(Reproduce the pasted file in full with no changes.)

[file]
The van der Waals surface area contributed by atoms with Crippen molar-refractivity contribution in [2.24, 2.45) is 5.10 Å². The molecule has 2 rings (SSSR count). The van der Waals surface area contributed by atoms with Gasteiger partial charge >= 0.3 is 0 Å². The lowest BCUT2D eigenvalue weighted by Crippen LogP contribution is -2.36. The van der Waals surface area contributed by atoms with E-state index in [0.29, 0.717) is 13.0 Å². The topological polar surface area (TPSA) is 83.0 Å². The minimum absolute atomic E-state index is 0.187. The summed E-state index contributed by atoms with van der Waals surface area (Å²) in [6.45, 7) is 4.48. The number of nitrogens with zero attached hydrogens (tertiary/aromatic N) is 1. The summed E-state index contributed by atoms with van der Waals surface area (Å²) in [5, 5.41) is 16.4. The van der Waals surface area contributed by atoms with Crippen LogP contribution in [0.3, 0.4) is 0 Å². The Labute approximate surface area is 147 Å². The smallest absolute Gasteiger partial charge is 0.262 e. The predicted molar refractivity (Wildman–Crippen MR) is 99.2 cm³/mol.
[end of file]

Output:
The van der Waals surface area contributed by atoms with Crippen molar-refractivity contribution in [2.24, 2.45) is 5.10 Å². The molecule has 2 rings (SSSR count). The van der Waals surface area contributed by atoms with Gasteiger partial charge >= 0.3 is 0 Å². The lowest BCUT2D eigenvalue weighted by Crippen LogP contribution is -2.36. The van der Waals surface area contributed by atoms with E-state index in [0.29, 0.717) is 13.0 Å². The topological polar surface area (TPSA) is 83.0 Å². The minimum absolute atomic E-state index is 0.187. The summed E-state index contributed by atoms with van der Waals surface area (Å²) in [6.45, 7) is 4.48. The number of nitrogens with zero attached hydrogens (tertiary/aromatic N) is 1. The summed E-state index contributed by atoms with van der Waals surface area (Å²) in [5, 5.41) is 16.4. The van der Waals surface area contributed by atoms with Crippen LogP contribution in [0.3, 0.4) is 0 Å². The Labute approximate surface area is 147 Å². The smallest absolute Gasteiger partial charge is 0.262 e. The predicted molar refractivity (Wildman–Crippen MR) is 99.2 cm³/mol.